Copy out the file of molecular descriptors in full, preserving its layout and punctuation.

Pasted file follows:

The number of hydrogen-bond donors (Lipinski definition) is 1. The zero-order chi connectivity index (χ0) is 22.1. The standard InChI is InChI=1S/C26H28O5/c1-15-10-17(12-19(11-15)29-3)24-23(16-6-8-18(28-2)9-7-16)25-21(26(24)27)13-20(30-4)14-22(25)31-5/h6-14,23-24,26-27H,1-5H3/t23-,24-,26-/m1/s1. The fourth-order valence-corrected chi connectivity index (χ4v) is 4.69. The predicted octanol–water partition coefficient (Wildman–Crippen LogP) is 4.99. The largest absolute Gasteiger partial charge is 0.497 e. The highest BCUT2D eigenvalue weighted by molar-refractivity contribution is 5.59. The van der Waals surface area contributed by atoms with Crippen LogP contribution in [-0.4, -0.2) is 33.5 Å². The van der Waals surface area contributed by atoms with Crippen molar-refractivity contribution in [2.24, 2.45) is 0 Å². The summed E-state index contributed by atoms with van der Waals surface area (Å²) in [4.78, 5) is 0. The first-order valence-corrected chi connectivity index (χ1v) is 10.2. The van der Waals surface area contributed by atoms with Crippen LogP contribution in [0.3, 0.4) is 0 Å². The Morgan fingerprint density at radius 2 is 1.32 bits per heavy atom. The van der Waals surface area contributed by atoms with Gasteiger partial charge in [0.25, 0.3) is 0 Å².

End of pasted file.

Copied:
The number of hydrogen-bond donors (Lipinski definition) is 1. The zero-order chi connectivity index (χ0) is 22.1. The standard InChI is InChI=1S/C26H28O5/c1-15-10-17(12-19(11-15)29-3)24-23(16-6-8-18(28-2)9-7-16)25-21(26(24)27)13-20(30-4)14-22(25)31-5/h6-14,23-24,26-27H,1-5H3/t23-,24-,26-/m1/s1. The fourth-order valence-corrected chi connectivity index (χ4v) is 4.69. The predicted octanol–water partition coefficient (Wildman–Crippen LogP) is 4.99. The largest absolute Gasteiger partial charge is 0.497 e. The highest BCUT2D eigenvalue weighted by molar-refractivity contribution is 5.59. The van der Waals surface area contributed by atoms with Crippen LogP contribution in [-0.4, -0.2) is 33.5 Å². The van der Waals surface area contributed by atoms with Crippen molar-refractivity contribution in [2.24, 2.45) is 0 Å². The summed E-state index contributed by atoms with van der Waals surface area (Å²) in [4.78, 5) is 0. The first-order valence-corrected chi connectivity index (χ1v) is 10.2. The van der Waals surface area contributed by atoms with Crippen LogP contribution in [0.3, 0.4) is 0 Å². The Morgan fingerprint density at radius 2 is 1.32 bits per heavy atom. The van der Waals surface area contributed by atoms with Gasteiger partial charge in [0.25, 0.3) is 0 Å².